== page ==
Voter turnout in Bulgaria’s November 6 2016 presidential elections and national referendum appeared set to break records as voting day neared the mid-way mark, going by figures from the Central Election Commission (CEC).
Voting in the presidential election is compulsory but this does not apply to the national referendum. By 1pm, voter turnout for the election was 26.2 per cent and for the referendum 22.79 per cent, according to the CEC.
Turnout was highest in the Rhodope mountain region of Smolyan, at 33.74 per cent. It was lowest in the southern Bulgarian region of Kurdzhali, at 17.88 per cent. In Sofia province, voter turnout was higher than 30 per cent in all 22 municipalities.
The CEC said at 1pm that it had received 76 complaints about alleged irregularities, none involving vote-buying.
Complaints included that there were separate ballot booths for voting in the presidential election and in the referendum, which is against election rules.
The CEC added that if a ballot was put in the wrong box, for instance a presidential election ballot in the referendum box, this was the fault of the local election commission and the vote will be counted as valid.
A correspondent in Turkey for public broadcaster Bulgarian National Television reported long queues at polling stations in Istanbul and Bursa. By 2pm, a total of 8300 people had voted in the two Turkish cities, the report said. It was expected that voting hours would be extended because of the long queues at polling stations.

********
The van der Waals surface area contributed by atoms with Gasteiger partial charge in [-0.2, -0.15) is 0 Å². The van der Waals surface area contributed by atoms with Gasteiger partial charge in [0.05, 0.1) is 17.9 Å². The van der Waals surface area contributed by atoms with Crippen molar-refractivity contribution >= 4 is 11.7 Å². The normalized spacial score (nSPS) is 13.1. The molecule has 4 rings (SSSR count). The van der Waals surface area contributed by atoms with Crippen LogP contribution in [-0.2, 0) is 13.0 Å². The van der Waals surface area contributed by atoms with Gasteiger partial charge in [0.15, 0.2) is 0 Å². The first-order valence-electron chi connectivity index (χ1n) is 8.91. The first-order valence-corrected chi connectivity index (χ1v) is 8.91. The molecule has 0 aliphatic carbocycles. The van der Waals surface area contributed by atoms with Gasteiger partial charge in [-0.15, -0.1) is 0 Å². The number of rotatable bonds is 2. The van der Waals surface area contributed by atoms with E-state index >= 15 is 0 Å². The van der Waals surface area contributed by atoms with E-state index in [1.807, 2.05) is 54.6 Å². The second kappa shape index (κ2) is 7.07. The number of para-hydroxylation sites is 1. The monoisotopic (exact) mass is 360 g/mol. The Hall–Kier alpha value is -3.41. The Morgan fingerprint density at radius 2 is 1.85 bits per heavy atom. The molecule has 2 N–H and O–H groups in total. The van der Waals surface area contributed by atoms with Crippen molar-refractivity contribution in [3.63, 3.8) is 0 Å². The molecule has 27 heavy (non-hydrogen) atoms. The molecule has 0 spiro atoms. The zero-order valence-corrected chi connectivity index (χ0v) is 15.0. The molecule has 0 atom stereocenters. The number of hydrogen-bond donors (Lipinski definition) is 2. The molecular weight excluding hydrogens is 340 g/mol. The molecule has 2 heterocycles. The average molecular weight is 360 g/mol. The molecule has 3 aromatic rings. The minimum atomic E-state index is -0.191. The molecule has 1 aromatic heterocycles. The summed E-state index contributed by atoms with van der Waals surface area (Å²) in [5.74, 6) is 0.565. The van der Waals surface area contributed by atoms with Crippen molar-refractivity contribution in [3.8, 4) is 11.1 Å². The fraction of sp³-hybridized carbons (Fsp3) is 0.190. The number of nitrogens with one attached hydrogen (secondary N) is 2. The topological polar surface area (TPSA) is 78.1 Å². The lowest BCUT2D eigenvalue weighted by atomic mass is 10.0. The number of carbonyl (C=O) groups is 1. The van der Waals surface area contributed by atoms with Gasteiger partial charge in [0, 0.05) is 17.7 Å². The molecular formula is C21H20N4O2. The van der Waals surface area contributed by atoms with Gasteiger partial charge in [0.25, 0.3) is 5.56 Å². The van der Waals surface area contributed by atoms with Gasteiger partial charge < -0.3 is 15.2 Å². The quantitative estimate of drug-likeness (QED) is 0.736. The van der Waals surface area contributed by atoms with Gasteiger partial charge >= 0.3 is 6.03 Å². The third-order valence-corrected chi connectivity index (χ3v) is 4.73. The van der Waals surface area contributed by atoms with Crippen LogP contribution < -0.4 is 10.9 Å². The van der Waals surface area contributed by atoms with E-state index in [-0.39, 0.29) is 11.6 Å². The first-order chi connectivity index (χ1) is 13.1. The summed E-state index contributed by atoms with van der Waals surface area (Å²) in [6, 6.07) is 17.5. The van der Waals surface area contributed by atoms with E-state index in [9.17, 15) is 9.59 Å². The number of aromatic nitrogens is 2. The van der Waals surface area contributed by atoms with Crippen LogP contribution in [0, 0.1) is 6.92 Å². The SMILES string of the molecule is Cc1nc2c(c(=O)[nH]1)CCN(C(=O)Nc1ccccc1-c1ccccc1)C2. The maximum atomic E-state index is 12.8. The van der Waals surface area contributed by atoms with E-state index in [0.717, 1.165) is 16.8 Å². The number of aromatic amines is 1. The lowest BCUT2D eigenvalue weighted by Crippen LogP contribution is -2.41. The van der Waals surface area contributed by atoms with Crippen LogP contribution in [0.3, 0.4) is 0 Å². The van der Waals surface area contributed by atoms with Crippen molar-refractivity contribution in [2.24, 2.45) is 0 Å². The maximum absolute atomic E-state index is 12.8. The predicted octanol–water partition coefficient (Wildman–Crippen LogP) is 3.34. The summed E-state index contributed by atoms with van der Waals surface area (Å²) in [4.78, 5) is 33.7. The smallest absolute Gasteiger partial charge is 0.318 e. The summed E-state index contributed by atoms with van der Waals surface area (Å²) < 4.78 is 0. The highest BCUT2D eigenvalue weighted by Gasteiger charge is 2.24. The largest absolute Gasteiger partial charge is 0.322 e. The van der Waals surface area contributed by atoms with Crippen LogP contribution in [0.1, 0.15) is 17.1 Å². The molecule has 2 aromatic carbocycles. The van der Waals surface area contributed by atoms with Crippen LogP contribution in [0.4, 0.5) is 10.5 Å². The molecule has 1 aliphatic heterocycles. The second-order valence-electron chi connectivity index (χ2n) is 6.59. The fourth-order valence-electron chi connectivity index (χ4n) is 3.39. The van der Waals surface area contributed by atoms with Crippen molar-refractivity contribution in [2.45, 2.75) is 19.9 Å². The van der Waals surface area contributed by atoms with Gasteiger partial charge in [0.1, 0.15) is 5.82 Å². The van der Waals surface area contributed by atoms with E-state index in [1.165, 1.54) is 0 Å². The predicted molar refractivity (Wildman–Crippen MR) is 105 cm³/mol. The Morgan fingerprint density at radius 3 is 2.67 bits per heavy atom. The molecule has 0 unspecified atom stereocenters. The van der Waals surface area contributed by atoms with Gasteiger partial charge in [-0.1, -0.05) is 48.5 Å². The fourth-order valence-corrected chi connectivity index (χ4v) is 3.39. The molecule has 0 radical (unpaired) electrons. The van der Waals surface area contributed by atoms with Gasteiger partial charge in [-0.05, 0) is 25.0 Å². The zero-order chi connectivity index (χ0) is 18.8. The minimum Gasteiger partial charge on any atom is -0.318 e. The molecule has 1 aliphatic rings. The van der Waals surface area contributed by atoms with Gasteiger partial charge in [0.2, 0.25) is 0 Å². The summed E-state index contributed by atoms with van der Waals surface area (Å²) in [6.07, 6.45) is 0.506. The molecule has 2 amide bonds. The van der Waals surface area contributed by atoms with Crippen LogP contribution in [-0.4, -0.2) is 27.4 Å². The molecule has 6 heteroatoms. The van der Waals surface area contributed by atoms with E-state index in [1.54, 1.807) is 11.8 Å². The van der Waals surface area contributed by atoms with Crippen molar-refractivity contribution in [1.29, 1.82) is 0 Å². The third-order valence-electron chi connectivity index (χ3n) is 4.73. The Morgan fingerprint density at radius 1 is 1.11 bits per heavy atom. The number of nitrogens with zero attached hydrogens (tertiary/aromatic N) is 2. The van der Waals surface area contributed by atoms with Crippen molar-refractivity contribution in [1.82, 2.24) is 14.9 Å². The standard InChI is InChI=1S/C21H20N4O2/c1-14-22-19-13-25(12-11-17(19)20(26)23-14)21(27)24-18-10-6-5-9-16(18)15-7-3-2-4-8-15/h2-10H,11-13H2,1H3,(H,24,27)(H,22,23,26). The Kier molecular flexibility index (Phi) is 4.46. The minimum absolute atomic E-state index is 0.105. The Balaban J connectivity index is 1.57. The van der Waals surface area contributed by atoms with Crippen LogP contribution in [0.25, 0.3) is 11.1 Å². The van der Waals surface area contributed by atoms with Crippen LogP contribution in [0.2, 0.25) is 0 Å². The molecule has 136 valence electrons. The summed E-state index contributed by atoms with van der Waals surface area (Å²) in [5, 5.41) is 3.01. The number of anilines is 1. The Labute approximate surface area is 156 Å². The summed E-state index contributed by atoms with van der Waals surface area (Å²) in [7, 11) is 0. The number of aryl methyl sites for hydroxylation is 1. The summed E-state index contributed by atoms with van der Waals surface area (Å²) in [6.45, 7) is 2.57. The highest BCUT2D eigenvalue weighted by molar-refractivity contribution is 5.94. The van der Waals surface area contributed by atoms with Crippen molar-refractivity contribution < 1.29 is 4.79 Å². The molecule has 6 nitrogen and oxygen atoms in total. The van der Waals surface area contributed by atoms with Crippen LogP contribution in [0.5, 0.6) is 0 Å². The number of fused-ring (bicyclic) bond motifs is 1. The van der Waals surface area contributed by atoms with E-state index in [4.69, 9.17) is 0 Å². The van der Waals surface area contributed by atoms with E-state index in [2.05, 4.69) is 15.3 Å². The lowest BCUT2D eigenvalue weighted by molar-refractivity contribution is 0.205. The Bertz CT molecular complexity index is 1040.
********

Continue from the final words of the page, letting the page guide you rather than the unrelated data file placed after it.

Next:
Bulgarian electoral law specifies that polling ends at 8pm local time whether in Bulgaria or outside the country. However, the law gives local election officials leeway to extend voting hours if there are queues of people waiting to vote at 8pm.
Long queues also were reported in London. The UK has the largest number of polling stations abroad for the Bulgarian elections, 53. The queues were reported to longest in eastern and northern parts of the British capital, where many Bulgarians live.
According to a report by Bulgarian television station bTV, Bulgarian voters in London were waiting between two and four hours to vote.
At the Bulgarian embassy in London, voting was proceeding smoothly, the report said. Four of the total 17 polling stations in London are at the embassy. Bulgarians in London said that it appeared that turnout there would break previous records.
The Bulgarian Foreign Ministry said that by 2pm, about 33 000 Bulgarians abroad had voted.
The Foreign Ministry said that turnout was highest in Turkey, at 14 700, followed by the UK, 3400, Spain, 3200 and Germany, 2000.
Alpha Research estimated voter turnout at 40 per cent at 4pm. The agency predicted turnout of 55 per cent. In 2011’s presidential elections in Bulgaria, first-round turnout was 52.2 per cent.
Meanwhile, while Bulgarian law forbids the publication of exit poll results in the course of voting hours on election day, a number of Bulgarian-language media exploited a loophole in the law by posting provisional results on their Facebook pages.